ESL defines it, “1 a falling in with, meeting with. 1a an interview. 1a1 a coming together. 1a2 to visit. 1a3 converse or for any other cause. 1b that for which an interview is held. 1b1 a conference or conversation. 1b2 a petition, supplication.” (Although ESL, under synonyms, says that when the context makes it mean prayer to God, it means “childlike confidence, by representing prayer as the heart’s conversion with God.”)
So it is true that all four words, by themselves, can mean communication either with God or with man, so depending on context, they could mean merely four kinds of “prayer” to God.
But there is a huge danger in assuming there is nothing here to challenge today’s Noninvolvement Theologies.
James 2:17 says “faith without works is dead”. What are “works”? According to the example given in verse 15 it means “our own action”. Verse 15 describes a kind of prayer – a spoken expectation that God will accomplish the goal described – without the speaker’s own action. Is a prayer, without action, prayer?
Here are the verses: James 2:15 If a brother or sister be naked, and destitute of daily food, 16 And one of you say unto them, Depart in peace, be ye warmed and filled; notwithstanding ye give them not those things which are needful to the body; what doth it profit? 17 Even so faith, if it hath not works, is dead, being alone.
According to that principle, if we merely “pray” that God will relieve oppression, but we take no action ourselves to “put feet to” our own prayer, then our prayer is useless, and our faith is dead.
But even if 1 Timothy 2:1 did call for prayer to God alone, without action, Matthew 18:19 says one of the keys to answered prayer is Christians not praying against each other. “…if two of you shall agree…as touching any thing that they shall ask…” requires discussion of what those two want God to do. Christians wildly differ in their vision of what government ought to do, making it impossible for God to answer their contradictory requests, which is one of the meanings of James 1:6-8. Discussion of disagreements is called “controversial”.
James 2 says if a child in your church is starving, you give him food. If he is taught that he is an animal, you witness to schools. If he is slain before he is born, you stop abortion. If he is taken from a good home by child abuse bureaucrats, you fix juvenile court. If he is denied liberty, you heal immigration laws.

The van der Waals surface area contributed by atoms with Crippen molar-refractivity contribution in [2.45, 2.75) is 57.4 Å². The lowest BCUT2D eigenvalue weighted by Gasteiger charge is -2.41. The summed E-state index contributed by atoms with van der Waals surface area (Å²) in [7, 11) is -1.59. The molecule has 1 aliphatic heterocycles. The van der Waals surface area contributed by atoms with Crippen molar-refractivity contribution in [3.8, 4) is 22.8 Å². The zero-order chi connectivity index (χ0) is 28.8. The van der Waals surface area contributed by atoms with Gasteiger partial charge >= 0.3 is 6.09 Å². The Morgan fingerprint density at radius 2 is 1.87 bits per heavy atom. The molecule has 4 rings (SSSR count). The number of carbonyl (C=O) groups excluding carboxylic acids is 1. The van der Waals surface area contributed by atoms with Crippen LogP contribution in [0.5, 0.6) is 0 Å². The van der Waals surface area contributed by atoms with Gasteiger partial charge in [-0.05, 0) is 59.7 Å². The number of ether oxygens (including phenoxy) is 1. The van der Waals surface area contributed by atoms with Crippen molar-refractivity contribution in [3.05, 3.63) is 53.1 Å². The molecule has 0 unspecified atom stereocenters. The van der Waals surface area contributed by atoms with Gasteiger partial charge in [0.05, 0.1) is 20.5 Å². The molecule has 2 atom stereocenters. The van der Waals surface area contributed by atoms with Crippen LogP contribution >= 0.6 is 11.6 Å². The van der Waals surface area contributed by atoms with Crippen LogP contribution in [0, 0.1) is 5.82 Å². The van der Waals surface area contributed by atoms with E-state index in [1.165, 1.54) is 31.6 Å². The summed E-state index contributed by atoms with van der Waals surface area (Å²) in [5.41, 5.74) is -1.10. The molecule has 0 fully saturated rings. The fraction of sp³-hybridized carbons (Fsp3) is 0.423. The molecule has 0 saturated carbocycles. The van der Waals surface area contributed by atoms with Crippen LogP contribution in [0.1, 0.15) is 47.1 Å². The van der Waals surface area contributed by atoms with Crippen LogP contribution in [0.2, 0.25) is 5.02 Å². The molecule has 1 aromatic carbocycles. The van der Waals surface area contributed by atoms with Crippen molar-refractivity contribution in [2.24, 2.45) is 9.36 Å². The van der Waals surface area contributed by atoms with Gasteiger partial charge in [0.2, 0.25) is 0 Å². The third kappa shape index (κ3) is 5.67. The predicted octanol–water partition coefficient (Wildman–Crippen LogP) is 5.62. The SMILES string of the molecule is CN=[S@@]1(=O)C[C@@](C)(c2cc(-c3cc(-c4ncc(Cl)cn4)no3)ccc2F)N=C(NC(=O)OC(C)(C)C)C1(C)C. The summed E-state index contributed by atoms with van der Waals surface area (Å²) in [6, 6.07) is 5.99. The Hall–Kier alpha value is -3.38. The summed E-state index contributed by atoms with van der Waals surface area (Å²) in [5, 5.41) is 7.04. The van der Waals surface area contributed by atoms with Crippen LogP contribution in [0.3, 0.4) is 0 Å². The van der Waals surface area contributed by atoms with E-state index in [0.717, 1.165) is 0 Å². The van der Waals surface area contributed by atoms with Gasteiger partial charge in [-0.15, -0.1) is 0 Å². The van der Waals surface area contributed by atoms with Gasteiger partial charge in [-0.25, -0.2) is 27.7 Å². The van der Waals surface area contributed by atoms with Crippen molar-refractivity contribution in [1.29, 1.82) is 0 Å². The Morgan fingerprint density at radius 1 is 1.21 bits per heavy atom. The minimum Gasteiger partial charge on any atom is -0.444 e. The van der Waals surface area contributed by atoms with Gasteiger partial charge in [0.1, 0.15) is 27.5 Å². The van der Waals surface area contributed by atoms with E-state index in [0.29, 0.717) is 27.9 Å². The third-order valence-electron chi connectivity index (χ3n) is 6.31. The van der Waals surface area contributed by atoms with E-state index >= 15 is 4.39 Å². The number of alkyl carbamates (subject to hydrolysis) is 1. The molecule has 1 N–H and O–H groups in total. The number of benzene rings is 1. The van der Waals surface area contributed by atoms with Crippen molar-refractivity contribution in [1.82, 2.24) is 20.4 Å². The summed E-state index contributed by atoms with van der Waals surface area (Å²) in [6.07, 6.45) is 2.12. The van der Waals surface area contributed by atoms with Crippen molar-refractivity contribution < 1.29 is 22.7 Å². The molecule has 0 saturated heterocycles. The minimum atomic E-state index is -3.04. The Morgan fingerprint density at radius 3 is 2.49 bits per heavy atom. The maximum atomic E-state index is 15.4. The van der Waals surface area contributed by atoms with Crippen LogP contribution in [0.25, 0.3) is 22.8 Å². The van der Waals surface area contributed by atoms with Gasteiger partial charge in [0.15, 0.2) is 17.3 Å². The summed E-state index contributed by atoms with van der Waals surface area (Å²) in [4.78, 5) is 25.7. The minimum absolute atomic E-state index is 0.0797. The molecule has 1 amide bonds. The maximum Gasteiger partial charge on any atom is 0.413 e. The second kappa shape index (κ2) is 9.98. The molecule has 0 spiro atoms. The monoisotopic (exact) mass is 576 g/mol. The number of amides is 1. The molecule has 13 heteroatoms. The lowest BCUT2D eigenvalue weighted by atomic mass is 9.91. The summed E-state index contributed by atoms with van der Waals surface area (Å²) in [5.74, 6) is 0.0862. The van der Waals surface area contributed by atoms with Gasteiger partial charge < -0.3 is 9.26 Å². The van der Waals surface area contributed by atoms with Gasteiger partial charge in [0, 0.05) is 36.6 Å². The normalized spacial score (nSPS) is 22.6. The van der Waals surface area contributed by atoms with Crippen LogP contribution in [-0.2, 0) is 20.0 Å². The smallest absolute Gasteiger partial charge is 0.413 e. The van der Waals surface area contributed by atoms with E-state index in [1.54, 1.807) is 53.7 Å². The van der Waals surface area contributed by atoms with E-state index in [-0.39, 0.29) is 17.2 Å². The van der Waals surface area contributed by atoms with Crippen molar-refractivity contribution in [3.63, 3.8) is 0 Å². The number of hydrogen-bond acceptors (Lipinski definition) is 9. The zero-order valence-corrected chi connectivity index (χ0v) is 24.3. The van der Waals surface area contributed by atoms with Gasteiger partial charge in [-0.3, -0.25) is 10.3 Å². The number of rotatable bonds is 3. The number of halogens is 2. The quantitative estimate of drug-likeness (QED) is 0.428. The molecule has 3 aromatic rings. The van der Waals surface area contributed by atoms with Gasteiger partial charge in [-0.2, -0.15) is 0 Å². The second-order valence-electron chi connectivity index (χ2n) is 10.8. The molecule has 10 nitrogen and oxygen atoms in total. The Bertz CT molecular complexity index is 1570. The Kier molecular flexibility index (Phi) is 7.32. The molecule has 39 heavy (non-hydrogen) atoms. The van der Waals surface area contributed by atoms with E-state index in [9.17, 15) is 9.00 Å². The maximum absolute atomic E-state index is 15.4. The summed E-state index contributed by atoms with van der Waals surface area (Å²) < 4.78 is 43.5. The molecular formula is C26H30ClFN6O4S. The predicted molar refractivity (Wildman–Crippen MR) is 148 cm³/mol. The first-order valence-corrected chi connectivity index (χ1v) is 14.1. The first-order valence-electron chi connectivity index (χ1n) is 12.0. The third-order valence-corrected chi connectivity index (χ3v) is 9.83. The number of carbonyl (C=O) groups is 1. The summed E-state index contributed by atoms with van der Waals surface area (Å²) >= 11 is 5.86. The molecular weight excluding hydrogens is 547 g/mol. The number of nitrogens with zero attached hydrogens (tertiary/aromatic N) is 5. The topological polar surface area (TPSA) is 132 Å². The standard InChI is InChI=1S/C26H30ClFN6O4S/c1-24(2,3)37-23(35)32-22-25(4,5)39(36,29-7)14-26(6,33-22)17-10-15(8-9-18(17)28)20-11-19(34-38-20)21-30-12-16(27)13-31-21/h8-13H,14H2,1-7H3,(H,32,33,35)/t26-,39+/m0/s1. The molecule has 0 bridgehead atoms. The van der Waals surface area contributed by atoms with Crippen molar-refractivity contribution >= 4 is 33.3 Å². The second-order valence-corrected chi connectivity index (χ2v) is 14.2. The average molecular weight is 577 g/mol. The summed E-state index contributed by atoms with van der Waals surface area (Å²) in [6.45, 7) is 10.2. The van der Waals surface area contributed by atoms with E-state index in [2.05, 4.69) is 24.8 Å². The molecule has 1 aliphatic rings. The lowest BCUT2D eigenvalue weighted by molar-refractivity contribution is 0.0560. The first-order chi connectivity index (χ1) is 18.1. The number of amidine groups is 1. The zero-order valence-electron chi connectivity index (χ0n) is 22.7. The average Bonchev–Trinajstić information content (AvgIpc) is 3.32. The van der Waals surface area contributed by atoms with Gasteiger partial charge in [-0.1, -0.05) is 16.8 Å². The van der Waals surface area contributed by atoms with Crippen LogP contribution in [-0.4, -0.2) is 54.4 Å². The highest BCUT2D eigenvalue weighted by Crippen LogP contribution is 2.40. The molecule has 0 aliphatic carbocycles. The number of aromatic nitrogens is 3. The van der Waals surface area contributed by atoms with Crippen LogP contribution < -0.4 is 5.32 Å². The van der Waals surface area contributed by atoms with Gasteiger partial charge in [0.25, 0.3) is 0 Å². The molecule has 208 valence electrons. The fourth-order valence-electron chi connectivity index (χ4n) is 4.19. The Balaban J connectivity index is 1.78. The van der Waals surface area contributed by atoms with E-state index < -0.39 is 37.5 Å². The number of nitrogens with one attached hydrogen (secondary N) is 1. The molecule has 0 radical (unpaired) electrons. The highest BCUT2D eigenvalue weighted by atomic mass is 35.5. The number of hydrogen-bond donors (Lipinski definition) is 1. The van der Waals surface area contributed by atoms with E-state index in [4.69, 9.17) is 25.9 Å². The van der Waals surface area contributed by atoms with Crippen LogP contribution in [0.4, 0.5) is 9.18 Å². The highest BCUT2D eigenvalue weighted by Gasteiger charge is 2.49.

Ezekiel 3:18 warns that God transfers the judgment of sinners to any church refusing to warn them.
If you want a car, will you only “pray” and not also physically take action likely to satisfy your desire, for example, work? Will you physically work only for luxuries, and not souls or lives? Will you justify selfish apathy by saying souls and lives don’t belong on the busy church calendar because that is “controversial”?
Another possible problem with interpreting “intercessions” as “prayer without action”, making us intercessors between God and other men, is a conflict with verse 5, “For there is one God, and one mediator [different Greek word but similar meaning] between God and men, the man Christ Jesus”. However, if this simply means that we are called to intercede with government on behalf of government’s victims, then there is no conflict. Humans routinely intercede for each other with other humans.
#98: Christian activists get nervous around other Christian activists who get “too bold” with Scripture out in public. which is why we virtually never hear a successful politician explaining publicly the Scriptural basis for his positions. Activists instead give every other reason for their positions than the one that actually persuaded them. They say “Don’t talk about Jesus. It will wreck your credibility. Just hold back so you can get elected. Then you can do some good.”
When even Christians think there is shame in naming Jesus, no wonder America is sliding away from God and away from the morals, laws, freedoms, and rights founded in His Word and in no other religion or thought system!
“There is POWER in the blood!” Hebrews 4:12 The word of God is alive and active, sharper than any double-edged sword. It cuts all the way through, to where soul and spirit meet, to where joints and marrow come together. It judges the desires and thoughts of the heart. (GNB)